Two summertime stories, both true, both observed this week:
Leslie, Kevin and I were kayaking in the Delaware Bay near the ferry jetty when we saw it--a mature bald eagle just over the lip of the shore. We've seen plenty of ospreys here, but never a bald eagle. We have one resident osprey that hunts around our little patch of paradise.
A moment later, we saw our osprey, laden with a live fish in its talons. The eagle saw it, too.
For several minutes we were treated to a spectacular aerial show--the osprey was more agile, even with the fish, but the bald eagle was faster. The two spiraled up and up and up to the edge of the clouds, then dove down again.
I got excited as I imagined writing to Nature about the thievery of a bald eagle. Alas, a Google search saved me a stamp and some embarrassment. Turns out this is what bald eagles do. Even Ben Franklin knew this:For my own part I wish the Bald Eagle had not been chosen the Representative of our Country. He is a Bird of bad moral Character. He does not get his Living honestly. You may have seen him perched on some dead Tree near the River, where, too lazy to fish for himself, he watches the Labour of the Fishing Hawk; and when that diligent Bird has at length taken a Fish, and is bearing it to his Nest for the Support of his Mate and young Ones, the Bald Eagle pursues him and takes it from him.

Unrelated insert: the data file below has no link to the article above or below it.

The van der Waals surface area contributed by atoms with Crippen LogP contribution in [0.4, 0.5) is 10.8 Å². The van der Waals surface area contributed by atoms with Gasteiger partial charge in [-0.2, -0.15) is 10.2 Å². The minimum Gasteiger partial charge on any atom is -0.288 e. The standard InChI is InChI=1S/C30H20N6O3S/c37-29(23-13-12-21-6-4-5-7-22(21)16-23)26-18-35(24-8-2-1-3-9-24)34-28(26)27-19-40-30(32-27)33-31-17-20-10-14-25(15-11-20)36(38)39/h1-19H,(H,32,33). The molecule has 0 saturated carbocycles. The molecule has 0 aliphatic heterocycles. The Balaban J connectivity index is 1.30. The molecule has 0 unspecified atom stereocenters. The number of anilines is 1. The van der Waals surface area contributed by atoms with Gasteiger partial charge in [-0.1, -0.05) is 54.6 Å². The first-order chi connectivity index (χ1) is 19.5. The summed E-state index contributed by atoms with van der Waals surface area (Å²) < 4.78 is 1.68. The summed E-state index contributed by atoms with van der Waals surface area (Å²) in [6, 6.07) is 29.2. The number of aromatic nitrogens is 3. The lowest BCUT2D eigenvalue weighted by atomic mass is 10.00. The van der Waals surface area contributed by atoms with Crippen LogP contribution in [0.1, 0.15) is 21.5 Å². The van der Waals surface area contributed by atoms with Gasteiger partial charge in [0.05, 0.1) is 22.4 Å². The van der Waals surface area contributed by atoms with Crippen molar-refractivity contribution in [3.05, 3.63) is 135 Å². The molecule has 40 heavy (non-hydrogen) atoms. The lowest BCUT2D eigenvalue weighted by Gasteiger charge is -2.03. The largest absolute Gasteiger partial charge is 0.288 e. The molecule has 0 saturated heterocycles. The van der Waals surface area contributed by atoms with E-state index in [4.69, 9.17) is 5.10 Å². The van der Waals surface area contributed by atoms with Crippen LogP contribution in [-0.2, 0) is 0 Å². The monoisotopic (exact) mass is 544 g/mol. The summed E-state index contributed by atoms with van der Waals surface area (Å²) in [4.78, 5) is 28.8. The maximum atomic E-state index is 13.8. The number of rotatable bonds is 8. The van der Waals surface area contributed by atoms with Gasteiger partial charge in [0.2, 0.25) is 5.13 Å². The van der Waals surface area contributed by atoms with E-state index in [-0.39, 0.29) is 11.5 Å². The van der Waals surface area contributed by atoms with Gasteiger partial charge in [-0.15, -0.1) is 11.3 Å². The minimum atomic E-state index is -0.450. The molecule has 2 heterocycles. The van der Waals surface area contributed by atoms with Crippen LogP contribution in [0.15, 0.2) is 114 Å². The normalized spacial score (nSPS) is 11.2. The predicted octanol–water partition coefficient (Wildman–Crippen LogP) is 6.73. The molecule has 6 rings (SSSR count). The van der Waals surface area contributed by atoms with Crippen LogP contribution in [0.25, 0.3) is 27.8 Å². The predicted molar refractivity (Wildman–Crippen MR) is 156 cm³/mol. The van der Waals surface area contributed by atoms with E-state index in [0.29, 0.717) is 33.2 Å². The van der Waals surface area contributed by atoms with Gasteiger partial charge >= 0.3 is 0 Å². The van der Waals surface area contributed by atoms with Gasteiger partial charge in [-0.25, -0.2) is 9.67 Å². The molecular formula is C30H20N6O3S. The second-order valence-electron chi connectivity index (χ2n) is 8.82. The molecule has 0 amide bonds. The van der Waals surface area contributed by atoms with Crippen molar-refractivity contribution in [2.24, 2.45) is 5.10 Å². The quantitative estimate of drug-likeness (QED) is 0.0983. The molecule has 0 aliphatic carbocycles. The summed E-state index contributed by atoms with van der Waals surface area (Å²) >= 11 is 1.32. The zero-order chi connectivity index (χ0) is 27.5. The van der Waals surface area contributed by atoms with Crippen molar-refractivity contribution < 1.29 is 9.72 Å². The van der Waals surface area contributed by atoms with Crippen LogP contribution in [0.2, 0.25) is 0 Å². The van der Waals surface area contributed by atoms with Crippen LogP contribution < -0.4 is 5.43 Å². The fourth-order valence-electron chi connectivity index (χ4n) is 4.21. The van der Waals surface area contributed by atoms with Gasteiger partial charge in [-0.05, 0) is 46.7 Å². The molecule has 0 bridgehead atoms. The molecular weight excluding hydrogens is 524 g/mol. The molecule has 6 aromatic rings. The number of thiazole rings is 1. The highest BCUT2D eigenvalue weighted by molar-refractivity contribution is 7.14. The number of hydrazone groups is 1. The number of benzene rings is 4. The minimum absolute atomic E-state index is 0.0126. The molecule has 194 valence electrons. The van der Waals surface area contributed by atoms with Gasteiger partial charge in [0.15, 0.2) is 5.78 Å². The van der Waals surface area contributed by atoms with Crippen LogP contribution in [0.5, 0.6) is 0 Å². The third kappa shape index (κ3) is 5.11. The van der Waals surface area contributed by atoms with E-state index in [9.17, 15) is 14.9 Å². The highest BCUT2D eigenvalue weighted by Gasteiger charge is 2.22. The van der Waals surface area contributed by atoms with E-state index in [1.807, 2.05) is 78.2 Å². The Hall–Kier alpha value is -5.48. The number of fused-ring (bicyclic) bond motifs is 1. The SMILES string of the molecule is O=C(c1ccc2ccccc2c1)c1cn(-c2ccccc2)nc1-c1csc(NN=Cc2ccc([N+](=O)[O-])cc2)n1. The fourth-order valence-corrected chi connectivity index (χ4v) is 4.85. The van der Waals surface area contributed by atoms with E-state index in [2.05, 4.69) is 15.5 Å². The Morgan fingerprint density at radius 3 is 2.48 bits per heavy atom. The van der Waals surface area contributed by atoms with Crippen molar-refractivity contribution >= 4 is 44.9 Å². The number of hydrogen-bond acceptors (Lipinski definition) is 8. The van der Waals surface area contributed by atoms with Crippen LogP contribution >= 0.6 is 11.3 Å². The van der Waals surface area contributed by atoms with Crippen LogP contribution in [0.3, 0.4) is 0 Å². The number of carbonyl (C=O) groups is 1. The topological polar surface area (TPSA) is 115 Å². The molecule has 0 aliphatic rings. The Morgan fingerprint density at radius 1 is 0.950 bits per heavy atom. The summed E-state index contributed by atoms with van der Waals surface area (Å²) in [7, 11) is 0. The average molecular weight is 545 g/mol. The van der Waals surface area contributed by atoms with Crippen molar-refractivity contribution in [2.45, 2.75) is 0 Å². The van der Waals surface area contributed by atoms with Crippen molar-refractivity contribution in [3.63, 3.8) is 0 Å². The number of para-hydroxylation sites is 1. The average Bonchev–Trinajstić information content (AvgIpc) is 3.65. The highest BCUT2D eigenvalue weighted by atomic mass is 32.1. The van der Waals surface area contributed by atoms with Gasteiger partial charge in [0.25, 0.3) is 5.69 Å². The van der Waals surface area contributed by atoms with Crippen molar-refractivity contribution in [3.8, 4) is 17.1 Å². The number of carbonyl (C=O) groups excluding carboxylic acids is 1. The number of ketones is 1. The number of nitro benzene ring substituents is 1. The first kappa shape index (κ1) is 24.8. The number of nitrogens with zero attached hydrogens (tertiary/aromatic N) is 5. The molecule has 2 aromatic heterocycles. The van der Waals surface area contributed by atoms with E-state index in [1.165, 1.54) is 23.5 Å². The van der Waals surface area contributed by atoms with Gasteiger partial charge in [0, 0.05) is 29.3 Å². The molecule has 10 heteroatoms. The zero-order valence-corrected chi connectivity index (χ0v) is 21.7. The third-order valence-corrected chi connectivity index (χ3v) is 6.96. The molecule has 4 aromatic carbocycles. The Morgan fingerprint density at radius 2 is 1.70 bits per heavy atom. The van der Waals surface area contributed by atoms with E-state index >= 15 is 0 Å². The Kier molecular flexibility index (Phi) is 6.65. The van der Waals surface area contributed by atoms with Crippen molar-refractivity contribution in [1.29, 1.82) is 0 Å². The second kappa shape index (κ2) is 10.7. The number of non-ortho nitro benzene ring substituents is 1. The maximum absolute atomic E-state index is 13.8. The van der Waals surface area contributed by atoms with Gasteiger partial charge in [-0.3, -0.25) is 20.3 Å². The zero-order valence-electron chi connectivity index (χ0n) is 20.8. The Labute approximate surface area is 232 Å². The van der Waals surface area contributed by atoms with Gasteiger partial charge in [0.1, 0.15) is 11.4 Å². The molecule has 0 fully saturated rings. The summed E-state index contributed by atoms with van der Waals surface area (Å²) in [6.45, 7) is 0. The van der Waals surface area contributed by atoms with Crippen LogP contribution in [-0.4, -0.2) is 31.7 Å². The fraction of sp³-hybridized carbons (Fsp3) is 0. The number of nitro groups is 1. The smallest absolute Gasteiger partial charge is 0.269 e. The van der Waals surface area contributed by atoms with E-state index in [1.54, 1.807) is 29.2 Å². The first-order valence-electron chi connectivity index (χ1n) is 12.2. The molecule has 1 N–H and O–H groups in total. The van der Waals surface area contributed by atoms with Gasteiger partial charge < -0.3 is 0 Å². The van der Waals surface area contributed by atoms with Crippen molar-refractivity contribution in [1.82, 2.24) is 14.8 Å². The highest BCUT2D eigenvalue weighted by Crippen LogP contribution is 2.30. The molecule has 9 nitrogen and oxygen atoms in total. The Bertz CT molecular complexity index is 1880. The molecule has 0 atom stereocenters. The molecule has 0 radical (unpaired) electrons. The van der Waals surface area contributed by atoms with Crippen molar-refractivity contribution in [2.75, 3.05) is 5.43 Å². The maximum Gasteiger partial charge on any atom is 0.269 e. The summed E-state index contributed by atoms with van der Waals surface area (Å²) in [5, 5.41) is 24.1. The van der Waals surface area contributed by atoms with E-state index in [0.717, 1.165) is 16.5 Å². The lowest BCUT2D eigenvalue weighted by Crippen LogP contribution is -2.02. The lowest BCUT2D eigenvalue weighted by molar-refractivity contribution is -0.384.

Another website, Stephen Caswell's travelogue, captured the intensity of the chase in both words and photos.
Dragonflies, like osprey, are fine hunters with remarkable vision and adept flight. Some tiny insects hatched near our home, visible as flitting glowing tufts in the setting sunlight.
Two large dragonflies, each almost as big as my hands, swooped in. If you watch them carefully, you can see them catch their prey. One lit on a day lily stalk next to me. It cocked its head my way for a couple of seconds, understood I was not a threat, then went back to watching his meal.
Neither story is remarkable in itself, but both mesmerizing to watch unfold.
I suppose I could show a video in class, or make an interactive game where the child pretends she is a dragonfly, or have the kids plot food webs, or any number of things that pass for interactive and authentic education today.
But what that child really needed was a hot July afternoon, a free afternoon, and a stoop. A glass of lemonade wouldn't hurt.
The world is more wonderful than any of us can imagine--it gives back whatever you put into it, and more. While pretending to polish my curriculum this morning, I wandered over to the #LBC10 on Twitter, yet another education/technology MashCon.
Like the musicians of Bremen, everyone is in love with the sound of his own voice, everyone tweeting tweeting tweeting, hoping to be validated with the retweet by another, constructing a busy world run by and full of humans.
No dragonflies. No eagles. No time to reflect.